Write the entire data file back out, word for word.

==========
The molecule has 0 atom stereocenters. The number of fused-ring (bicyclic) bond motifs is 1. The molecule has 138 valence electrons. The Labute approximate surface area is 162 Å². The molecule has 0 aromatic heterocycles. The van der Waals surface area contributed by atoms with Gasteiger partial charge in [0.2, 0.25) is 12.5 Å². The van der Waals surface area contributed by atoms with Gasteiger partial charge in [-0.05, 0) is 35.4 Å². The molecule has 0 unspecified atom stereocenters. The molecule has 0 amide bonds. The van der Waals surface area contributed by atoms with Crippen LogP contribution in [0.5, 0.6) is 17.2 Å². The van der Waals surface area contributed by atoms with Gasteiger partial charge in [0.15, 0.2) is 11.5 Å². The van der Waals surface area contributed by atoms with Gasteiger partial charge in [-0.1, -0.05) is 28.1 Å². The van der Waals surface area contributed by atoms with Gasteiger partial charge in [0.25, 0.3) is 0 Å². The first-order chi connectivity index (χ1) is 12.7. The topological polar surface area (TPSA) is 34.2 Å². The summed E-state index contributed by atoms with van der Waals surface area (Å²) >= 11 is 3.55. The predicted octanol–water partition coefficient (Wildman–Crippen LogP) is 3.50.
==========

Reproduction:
The molecule has 0 atom stereocenters. The number of fused-ring (bicyclic) bond motifs is 1. The molecule has 138 valence electrons. The Labute approximate surface area is 162 Å². The molecule has 0 aromatic heterocycles. The van der Waals surface area contributed by atoms with Gasteiger partial charge in [0.2, 0.25) is 12.5 Å². The van der Waals surface area contributed by atoms with Gasteiger partial charge in [-0.05, 0) is 35.4 Å². The molecule has 0 unspecified atom stereocenters. The molecule has 0 amide bonds. The van der Waals surface area contributed by atoms with Crippen LogP contribution in [0.5, 0.6) is 17.2 Å². The van der Waals surface area contributed by atoms with Gasteiger partial charge in [0.15, 0.2) is 11.5 Å². The van der Waals surface area contributed by atoms with Gasteiger partial charge in [-0.1, -0.05) is 28.1 Å². The van der Waals surface area contributed by atoms with Gasteiger partial charge in [0.25, 0.3) is 0 Å². The first-order chi connectivity index (χ1) is 12.7. The topological polar surface area (TPSA) is 34.2 Å². The summed E-state index contributed by atoms with van der Waals surface area (Å²) >= 11 is 3.55. The predicted octanol–water partition coefficient (Wildman–Crippen LogP) is 3.50.